• On March 12, 1967 – Simon & Garfunkel performed here
• On September 19, 1964 – Senator Barry Goldwater “will make a speech at Memorial Auditorium”
• And on September 11, 1968 – After some complaints about the acoustics and conditions in the auditorium, it was announced in the Burlington Free Press that: “A $5,000 concert shell has been purchased by the Lane Series of the University of Vermont for use on the Memorial Auditorium stage… Other improvements include painting of the stage walls, repair of the corridor walls, and repair of the roof in preparation for a new roof surface next year… The auditorium was found to be up to its usual high standard of cleanliness.”
And through its busy schedule over the decades, Memorial Auditorium continued to serve the entire Burlington community through a process that helped to shape the civic character and identify of Burlington, Vermont. Indeed, perhaps the most important aspect of this facility, so conveniently located within walking distance of thousands of Burlington residents, was that it served as a venue for community engagement for all the people. And what better demonstrated this commitment to serving all the people than was the opening of 242 Main as a space especially for Burlington teens in the basement of Memorial Auditorium.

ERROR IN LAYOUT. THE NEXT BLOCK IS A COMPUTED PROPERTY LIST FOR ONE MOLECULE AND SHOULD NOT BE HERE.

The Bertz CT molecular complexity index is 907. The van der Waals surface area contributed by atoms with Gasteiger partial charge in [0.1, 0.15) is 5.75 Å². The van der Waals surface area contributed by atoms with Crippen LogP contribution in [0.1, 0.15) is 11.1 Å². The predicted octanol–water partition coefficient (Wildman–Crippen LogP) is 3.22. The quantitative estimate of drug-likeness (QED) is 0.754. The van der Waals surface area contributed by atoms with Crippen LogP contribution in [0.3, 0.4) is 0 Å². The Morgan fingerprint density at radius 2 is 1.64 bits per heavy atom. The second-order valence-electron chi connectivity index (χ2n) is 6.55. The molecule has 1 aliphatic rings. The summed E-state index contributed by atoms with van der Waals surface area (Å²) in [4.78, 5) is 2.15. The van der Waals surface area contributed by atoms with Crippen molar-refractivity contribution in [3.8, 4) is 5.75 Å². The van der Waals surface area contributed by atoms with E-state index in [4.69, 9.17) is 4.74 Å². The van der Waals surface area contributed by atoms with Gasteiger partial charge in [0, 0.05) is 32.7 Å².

• March 29, 1986 – “242 Main opened last weekend with an art exhibit, two rock bands and about 200 teen-agers…”
I trust that some of you here may have fond memories of attending events at Memorial Auditorium over the years. For me personally, by moving to downtown Burlington in the 1980s, I found Memorial Auditorium to be one of Burlington’s most amazing assets—especially by having such a huge array of big events here–and just a short walk away!
Here is a sample of some events from the ’80s:
• April 4, 1986 – Chuck Barry, “The Father of Rock ’n Roll, In Concert”
• September 19-20, 1986 – Jim Henderson’s Muppet Babies, Live!
• March 27-29, 1986 – Lake Champlain Boat Show
• September 18, 1987 – Rock ‘n’ rollers, Twisted Sister
• January 21, 1988 – Alice Cooper with special guest Motorhead
• April 16, 1988 – Ricky Scaggs
• April 24, 1988 – Howie Mandel
• August 16, 1988 – Joan Aramatrading
• October 17, 1988 – Little Feat